Mens’ Basketball Coach Brad Stevens addressed students and members of the community about the importance of taking advice in a speech on Wednesday, Sept. 15 at Clowes Memorial Hall.
An Evening with Brad Stevens: Choosing a Path, Living a Dream was sponsored by Butler’s Center for Faith and Vocation.
Judy Cebula, Director of the Center for Faith and Vocation, said she wanted students to hear the stories of members from the community.
“Coach Stevens has a great story,” Cebula said in the introduction portion. “He has found great meaning and goals in life.”
Stevens received a standing ovation as he started his address.
“I got such a warm greeting,” Stevens said. “Obviously, we haven’t played a game yet.”
The coach was grateful for the invitation, but he wasn’t exactly sure why he was asked to share his advice with students and others.
“I’m really hesitant to give personal advice,” Stevens said. “I feel like I can learn a lot more from you than you can learn from me.”
Stevens said he felt like he had received a lot of support over the years from his family.
“My family provided a home where faith was an important part of our lifestyle,” Stevens said. “And that has really helped me over the years.”
Stevens took a full-time assistant coaching position after leaving his job at Eli Lilly and Company in 2001.
“I knew I wanted to end up coaching,” Stevens said. “The passion for the game never left.”
Even then, Stevens said he knew the importance of doing your best and putting your all into the things you do.
“If there’s something you want to do, jump in with two feet and get to it,” Stevens said.
When Stevens was offered a position on the coaching staff, he said that the values written on the walls of Hinkle Fieldhouse made Butler stand out.
“With those written on the wall, I knew that they really emphasized the importance of humility,” Stevens said. “Sometimes, that gets lost in the shuffle, which is not good.”
While adversity is hard to adjust to, success can be just as difficult to acclimate, Stevens said.
Stevens said the thing he wanted audience members to take with them that night is what has helped him all along the way.
“Surround yourself with good people,” Stevens said.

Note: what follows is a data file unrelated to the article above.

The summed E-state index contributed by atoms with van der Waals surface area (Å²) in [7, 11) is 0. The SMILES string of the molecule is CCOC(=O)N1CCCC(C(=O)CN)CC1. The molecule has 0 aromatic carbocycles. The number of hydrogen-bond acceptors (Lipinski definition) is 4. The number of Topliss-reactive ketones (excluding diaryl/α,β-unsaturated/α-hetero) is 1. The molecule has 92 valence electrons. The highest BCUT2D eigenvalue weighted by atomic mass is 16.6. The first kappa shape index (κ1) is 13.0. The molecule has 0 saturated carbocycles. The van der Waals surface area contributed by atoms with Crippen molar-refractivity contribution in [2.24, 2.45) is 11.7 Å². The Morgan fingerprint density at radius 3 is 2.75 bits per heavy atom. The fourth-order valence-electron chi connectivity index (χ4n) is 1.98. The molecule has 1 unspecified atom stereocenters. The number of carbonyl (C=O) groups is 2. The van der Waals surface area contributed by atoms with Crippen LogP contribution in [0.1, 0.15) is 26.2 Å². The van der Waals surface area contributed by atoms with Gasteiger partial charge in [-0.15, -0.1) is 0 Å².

Stevens also said he has discovered how important it is to be true to yourself.
“I had to be me. I just have to my job and hopefully, the results will take care of themselves,” Stevens said. “Sometimes, though, it’s difficult to be yourself.”
One lesson Stevens said he tells the basketball team is that they might have to do things they don’t want to do.
“Great teams go through difficult times together,” Stevens said. “You can’t always change the circumstances, but you can change your attitude.”
While travelling after recruiting season, Stevens said that idea was very important to him when his plane from Florida to Indiana went through turbulence. While many passengers complained about the bumps of the airplane, the children on the plane acted like it was just another ride at an amusement park.
“I learned that it is what it is,” Stevens said. “You can either be mad about it or you can close your eyes and raise your hands and just say ‘woohoo.’”
After last season’s loss to Duke during the National Championship, Stevens said that he had no regrets and told the team to feel the same way.
“At the end of the day, if you prepare yourself to the best of your abilities, you should walk away with no regrets,” Stevens said. “Don’t pay attention to the negativity. Focus on your task at hand.”
Goals are something Stevens said he does not set for himself.
“I believe in the value of striving toward something and living meaningfully, I don’t believe in setting limits for myself,” Stevens said.
The future past his time at Butler is something he is unsure of.
“I’m only 33, so I’m not ready to write my autobiography yet,” Stevens said. “I tell my team that it’s not about the highlights here at Butler, it’s about the highlights afterwards.”